Probably, a chunk of a budget for discipleship teams is providing curriculum for small groups. The content provided for groups matters. A lot. Without a biblically solid study for foundation, a small group can quickly turn into a social club.

In some cases, people prepare to write their own studies to fit the need of their context, yet that takes a lot of work.

One thing that may help is something that LifeWay just recently released. (Full disclosure alert: I work there.)

It’s a tool that can help you be a better steward of time and resources. For example, with smallgroup.com, a pastor can give any or all of their leaders access to a library of Bible studies, including video-enhanced studies. Each study comes with a customizable discussion guide. Whether you are writing your own studies to go along with the weekend sermon, or allowing your groups to choose, smallgroup.com is one of those tools that can get you to a discipleship goal. And, you can sign up for a free trial if you want to check out the concept.

With clear expectations, communication, and the right tools; your discipleship team will be set up for success.

> Read more from Ed.


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ABOUT THE AUTHOR

Ed Stetzer

Ed Stetzer

Ed Stetzer, Ph.D., holds the Billy Graham Chair of Church, Mission, and Evangelism at Wheaton College and serves as Executive Director of the Billy Graham Center for Evangelism. He has planted, revitalized, and pastored churches, trained pastors and church planters on six continents, holds two masters degrees and two doctorates, and has written dozens of articles and books. Previously, he served as Executive Director of LifeWay Research. Stetzer is a contributing editor for Christianity Today, a columnist for Outreach Magazine, and is frequently cited or interviewed in news outlets such as USAToday and CNN. He serves as interim pastor of Moody Church in Chicago.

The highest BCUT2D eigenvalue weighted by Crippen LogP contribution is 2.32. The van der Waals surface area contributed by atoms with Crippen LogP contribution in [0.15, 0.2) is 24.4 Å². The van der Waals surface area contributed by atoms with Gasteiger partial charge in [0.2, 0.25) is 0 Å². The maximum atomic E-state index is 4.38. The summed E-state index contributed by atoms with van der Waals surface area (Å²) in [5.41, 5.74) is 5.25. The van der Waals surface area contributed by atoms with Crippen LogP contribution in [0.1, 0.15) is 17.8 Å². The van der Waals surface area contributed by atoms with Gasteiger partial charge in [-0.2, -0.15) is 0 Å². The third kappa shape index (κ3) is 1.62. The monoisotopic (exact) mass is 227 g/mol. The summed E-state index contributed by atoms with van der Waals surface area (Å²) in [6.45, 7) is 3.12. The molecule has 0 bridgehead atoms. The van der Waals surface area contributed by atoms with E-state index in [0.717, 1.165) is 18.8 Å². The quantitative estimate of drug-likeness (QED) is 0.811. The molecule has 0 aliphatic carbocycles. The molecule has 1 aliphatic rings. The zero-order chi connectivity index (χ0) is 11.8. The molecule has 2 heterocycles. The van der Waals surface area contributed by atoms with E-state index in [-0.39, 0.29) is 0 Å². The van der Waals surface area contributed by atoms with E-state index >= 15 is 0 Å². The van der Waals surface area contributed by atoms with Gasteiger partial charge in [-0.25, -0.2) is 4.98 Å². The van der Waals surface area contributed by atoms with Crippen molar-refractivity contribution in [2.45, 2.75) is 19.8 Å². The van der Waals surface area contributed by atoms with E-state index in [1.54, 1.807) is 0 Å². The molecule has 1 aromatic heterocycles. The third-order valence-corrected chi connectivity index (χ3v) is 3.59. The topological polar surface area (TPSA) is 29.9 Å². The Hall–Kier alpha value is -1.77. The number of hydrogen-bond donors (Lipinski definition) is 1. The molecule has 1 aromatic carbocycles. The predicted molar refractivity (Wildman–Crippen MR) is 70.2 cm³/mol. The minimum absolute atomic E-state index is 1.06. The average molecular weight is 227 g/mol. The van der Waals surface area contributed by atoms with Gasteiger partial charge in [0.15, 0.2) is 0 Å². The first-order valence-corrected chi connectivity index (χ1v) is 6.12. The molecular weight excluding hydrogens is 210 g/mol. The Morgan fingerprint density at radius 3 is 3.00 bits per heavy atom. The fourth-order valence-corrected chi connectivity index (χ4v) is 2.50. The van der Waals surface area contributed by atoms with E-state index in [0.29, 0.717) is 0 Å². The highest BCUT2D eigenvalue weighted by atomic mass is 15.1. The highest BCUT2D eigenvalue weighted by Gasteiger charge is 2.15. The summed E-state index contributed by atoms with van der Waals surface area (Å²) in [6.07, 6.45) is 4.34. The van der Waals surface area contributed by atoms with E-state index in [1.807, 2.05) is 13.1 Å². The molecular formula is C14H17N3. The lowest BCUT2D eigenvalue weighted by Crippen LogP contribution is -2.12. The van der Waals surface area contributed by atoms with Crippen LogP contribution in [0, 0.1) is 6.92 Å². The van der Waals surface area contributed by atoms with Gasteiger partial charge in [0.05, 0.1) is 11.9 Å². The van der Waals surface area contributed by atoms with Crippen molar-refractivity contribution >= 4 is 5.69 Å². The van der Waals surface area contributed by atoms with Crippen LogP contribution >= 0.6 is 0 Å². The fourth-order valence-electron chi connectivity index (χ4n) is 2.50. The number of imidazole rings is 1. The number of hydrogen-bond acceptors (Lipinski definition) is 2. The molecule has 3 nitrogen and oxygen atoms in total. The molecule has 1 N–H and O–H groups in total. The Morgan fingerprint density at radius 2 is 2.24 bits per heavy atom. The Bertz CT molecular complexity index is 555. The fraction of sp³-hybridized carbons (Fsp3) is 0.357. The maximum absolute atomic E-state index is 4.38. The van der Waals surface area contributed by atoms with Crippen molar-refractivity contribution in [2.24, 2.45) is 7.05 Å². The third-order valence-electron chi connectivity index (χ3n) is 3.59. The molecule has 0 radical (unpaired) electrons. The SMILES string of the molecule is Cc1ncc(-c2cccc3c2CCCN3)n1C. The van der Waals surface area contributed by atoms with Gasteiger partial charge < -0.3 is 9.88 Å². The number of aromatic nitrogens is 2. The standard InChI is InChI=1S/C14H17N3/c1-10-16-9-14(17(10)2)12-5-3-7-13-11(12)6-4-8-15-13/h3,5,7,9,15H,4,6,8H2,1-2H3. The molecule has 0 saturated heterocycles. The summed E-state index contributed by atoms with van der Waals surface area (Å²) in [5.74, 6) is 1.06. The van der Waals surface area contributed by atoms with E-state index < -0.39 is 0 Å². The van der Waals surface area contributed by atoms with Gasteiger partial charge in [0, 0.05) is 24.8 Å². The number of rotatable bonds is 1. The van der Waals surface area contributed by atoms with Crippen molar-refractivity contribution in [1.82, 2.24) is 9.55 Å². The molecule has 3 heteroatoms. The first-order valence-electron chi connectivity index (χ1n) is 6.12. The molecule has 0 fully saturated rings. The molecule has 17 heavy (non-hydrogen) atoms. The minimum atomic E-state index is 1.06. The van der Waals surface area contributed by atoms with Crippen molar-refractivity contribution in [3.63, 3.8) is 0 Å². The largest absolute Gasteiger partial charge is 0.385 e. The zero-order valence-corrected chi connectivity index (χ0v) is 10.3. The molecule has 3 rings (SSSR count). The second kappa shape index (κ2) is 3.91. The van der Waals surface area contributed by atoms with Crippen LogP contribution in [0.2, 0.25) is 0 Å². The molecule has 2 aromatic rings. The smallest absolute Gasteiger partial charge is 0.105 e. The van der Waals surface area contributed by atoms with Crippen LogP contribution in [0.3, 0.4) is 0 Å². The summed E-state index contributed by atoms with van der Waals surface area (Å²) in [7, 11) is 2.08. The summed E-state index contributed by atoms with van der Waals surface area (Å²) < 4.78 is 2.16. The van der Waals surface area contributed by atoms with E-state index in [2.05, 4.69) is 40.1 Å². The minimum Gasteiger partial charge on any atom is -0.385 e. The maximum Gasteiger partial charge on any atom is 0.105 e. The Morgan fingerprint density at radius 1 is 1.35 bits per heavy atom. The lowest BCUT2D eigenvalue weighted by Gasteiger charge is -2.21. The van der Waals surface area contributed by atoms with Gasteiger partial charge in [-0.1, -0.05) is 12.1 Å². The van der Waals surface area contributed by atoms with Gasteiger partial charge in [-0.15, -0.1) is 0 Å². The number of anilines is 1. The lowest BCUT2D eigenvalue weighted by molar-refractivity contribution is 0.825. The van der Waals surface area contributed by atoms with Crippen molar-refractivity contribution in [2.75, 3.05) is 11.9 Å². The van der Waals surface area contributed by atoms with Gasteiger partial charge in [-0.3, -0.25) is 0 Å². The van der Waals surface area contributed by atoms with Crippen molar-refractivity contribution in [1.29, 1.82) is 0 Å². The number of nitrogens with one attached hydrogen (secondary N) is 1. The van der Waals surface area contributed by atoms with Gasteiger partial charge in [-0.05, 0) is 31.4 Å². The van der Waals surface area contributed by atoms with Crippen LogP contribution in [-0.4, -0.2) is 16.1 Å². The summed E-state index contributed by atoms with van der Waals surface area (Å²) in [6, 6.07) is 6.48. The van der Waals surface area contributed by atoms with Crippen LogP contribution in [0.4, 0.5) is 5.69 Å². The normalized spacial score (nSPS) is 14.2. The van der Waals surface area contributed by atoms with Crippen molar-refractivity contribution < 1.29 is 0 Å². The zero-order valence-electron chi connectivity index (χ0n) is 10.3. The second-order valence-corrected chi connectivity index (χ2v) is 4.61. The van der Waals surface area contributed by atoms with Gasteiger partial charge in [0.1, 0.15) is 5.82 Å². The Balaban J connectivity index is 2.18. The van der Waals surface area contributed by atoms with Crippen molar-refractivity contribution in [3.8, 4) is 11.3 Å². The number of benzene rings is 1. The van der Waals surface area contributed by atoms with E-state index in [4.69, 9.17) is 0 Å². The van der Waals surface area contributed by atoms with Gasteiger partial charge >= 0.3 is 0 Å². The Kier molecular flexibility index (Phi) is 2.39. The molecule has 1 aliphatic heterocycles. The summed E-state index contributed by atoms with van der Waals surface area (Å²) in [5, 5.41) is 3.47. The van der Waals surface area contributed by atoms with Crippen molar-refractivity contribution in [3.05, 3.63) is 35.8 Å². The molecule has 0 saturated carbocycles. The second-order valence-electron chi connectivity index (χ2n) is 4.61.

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Recent Comments
I'm lost, to say the least! As a new pastor, taking over a newly started church I have read just about everything there is to learn what I can do to grow the church. I truly beleive that those attending our church are friendly and sincere. So that can't be the issue. I have read all the comments to this article and I feel that most churches will never have a fair chance! We are a VERY small church, so we don't have a children's church (yet). So if a family comes and gets upset that we don't have a children's church for them to put their children into, we lose! We do provide things for their kids to do during the service and even have an option for their kids to be in a different room, if they don't want their kids to sit with them. We are also such a small church that we don't have a worship team/band/etc. Our worship music comes from music videos. The congregation we do have likes it this way, but of course we would love to have a worhsip team. So, if someone comes to our church and is upset that we don't have live music, we lose! The point I am trying to make is that when people come in with preconceived ideas of what a church should be like, they will never find a church home, unless they find a church who's goal is to entertain! Every Sunday our message comes from the Bible, so that can't be a complaint for someone, so instead, people leave the church and never come back because they want more from a church: they don't want friendly people who are following the Word of God; they want a church that give them something (a babysitter for their kid, entertainment, free gifts, etc.) I'm sorry if sound cynical, I truly want everyone to hear the Good News and learn about Christ's love, but if they come in looking for something else, then the church will always lose!
 
— JAG
 
Reminds me Tony Morgan's classic post entitle “What If Target Operated Like A Church?” I wrote about this in a blog post "Is Your Church Like Target…or More Like A Mall?" https://goo.gl/2qQIy3
 
— bruceherwig
 
Challenging and very good
 
— John Gilbank